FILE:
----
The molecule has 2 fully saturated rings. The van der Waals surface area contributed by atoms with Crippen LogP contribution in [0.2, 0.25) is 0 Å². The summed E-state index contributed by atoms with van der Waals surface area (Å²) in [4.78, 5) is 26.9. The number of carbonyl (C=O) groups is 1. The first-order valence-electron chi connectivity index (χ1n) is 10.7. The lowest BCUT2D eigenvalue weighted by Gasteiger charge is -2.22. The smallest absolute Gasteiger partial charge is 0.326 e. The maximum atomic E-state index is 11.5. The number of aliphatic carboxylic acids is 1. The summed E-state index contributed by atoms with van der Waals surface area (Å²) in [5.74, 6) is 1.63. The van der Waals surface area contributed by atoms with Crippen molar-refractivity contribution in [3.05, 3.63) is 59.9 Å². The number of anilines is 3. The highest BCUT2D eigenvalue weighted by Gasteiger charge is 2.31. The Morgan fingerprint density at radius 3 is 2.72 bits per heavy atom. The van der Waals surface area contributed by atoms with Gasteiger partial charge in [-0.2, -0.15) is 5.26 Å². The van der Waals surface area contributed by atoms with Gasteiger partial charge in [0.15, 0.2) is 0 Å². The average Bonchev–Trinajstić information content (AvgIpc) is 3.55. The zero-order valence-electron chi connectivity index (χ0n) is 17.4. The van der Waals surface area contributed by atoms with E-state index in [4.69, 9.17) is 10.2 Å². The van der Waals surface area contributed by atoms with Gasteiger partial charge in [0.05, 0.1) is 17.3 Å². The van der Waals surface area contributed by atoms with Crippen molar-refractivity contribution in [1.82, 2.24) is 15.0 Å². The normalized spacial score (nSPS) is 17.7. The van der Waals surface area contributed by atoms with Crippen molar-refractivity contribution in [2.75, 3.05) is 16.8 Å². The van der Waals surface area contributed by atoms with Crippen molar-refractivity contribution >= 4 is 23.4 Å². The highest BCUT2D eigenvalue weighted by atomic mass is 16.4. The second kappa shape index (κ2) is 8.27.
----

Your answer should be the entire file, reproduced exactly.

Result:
The molecule has 2 fully saturated rings. The van der Waals surface area contributed by atoms with Crippen LogP contribution in [0.2, 0.25) is 0 Å². The summed E-state index contributed by atoms with van der Waals surface area (Å²) in [4.78, 5) is 26.9. The number of carbonyl (C=O) groups is 1. The first-order valence-electron chi connectivity index (χ1n) is 10.7. The lowest BCUT2D eigenvalue weighted by Gasteiger charge is -2.22. The smallest absolute Gasteiger partial charge is 0.326 e. The maximum atomic E-state index is 11.5. The number of aliphatic carboxylic acids is 1. The summed E-state index contributed by atoms with van der Waals surface area (Å²) in [5.74, 6) is 1.63. The van der Waals surface area contributed by atoms with Crippen molar-refractivity contribution in [3.05, 3.63) is 59.9 Å². The number of anilines is 3. The highest BCUT2D eigenvalue weighted by Gasteiger charge is 2.31. The Morgan fingerprint density at radius 3 is 2.72 bits per heavy atom. The van der Waals surface area contributed by atoms with Gasteiger partial charge in [-0.2, -0.15) is 5.26 Å². The van der Waals surface area contributed by atoms with Gasteiger partial charge in [0.15, 0.2) is 0 Å². The average Bonchev–Trinajstić information content (AvgIpc) is 3.55. The zero-order valence-electron chi connectivity index (χ0n) is 17.4. The van der Waals surface area contributed by atoms with E-state index in [4.69, 9.17) is 10.2 Å². The van der Waals surface area contributed by atoms with Gasteiger partial charge in [0.05, 0.1) is 17.3 Å². The van der Waals surface area contributed by atoms with Crippen molar-refractivity contribution in [1.82, 2.24) is 15.0 Å². The normalized spacial score (nSPS) is 17.7. The van der Waals surface area contributed by atoms with Crippen molar-refractivity contribution in [2.75, 3.05) is 16.8 Å². The van der Waals surface area contributed by atoms with Crippen molar-refractivity contribution >= 4 is 23.4 Å². The highest BCUT2D eigenvalue weighted by atomic mass is 16.4. The second kappa shape index (κ2) is 8.27.